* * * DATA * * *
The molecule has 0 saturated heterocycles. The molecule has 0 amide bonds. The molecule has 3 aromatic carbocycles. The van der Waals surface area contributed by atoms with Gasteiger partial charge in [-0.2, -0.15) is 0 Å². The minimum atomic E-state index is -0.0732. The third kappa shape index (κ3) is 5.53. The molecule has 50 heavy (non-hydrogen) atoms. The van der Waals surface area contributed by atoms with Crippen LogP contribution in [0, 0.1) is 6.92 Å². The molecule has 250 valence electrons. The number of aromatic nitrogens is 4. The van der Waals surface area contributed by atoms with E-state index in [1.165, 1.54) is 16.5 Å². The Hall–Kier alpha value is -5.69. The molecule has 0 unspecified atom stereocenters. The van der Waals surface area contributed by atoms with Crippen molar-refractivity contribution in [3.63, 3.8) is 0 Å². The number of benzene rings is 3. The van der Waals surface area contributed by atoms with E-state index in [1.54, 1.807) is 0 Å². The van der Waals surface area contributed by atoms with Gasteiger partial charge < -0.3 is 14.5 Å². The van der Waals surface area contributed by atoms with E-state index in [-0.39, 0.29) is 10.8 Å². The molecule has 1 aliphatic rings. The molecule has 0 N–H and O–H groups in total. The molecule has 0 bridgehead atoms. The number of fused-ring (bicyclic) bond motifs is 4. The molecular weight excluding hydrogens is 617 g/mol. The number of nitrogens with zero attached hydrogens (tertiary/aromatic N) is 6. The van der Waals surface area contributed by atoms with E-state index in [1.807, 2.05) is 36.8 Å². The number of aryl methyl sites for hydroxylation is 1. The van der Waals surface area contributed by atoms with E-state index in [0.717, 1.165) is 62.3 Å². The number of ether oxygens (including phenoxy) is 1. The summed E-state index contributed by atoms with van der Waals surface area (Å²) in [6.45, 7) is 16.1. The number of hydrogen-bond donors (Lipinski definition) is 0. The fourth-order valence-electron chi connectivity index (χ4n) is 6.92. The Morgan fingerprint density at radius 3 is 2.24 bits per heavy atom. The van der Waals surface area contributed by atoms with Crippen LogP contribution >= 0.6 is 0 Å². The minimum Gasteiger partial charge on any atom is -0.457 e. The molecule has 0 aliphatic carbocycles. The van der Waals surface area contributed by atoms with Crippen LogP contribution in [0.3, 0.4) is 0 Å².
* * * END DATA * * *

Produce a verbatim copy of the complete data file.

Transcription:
The molecule has 0 saturated heterocycles. The molecule has 0 amide bonds. The molecule has 3 aromatic carbocycles. The van der Waals surface area contributed by atoms with Gasteiger partial charge in [-0.2, -0.15) is 0 Å². The minimum atomic E-state index is -0.0732. The third kappa shape index (κ3) is 5.53. The molecule has 50 heavy (non-hydrogen) atoms. The van der Waals surface area contributed by atoms with Crippen LogP contribution in [0, 0.1) is 6.92 Å². The molecule has 250 valence electrons. The number of aromatic nitrogens is 4. The van der Waals surface area contributed by atoms with E-state index in [1.165, 1.54) is 16.5 Å². The Hall–Kier alpha value is -5.69. The molecule has 0 unspecified atom stereocenters. The van der Waals surface area contributed by atoms with Crippen molar-refractivity contribution in [3.63, 3.8) is 0 Å². The number of benzene rings is 3. The van der Waals surface area contributed by atoms with E-state index in [1.54, 1.807) is 0 Å². The van der Waals surface area contributed by atoms with Gasteiger partial charge < -0.3 is 14.5 Å². The van der Waals surface area contributed by atoms with E-state index in [-0.39, 0.29) is 10.8 Å². The molecule has 1 aliphatic rings. The molecule has 0 N–H and O–H groups in total. The molecule has 0 bridgehead atoms. The number of fused-ring (bicyclic) bond motifs is 4. The molecular weight excluding hydrogens is 617 g/mol. The number of nitrogens with zero attached hydrogens (tertiary/aromatic N) is 6. The van der Waals surface area contributed by atoms with E-state index in [1.807, 2.05) is 36.8 Å². The number of aryl methyl sites for hydroxylation is 1. The van der Waals surface area contributed by atoms with E-state index in [0.717, 1.165) is 62.3 Å². The number of ether oxygens (including phenoxy) is 1. The summed E-state index contributed by atoms with van der Waals surface area (Å²) in [6.45, 7) is 16.1. The number of hydrogen-bond donors (Lipinski definition) is 0. The fourth-order valence-electron chi connectivity index (χ4n) is 6.92. The Morgan fingerprint density at radius 3 is 2.24 bits per heavy atom. The van der Waals surface area contributed by atoms with Crippen LogP contribution >= 0.6 is 0 Å². The minimum Gasteiger partial charge on any atom is -0.457 e. The molecule has 0 aliphatic carbocycles. The van der Waals surface area contributed by atoms with Crippen LogP contribution in [0.3, 0.4) is 0 Å².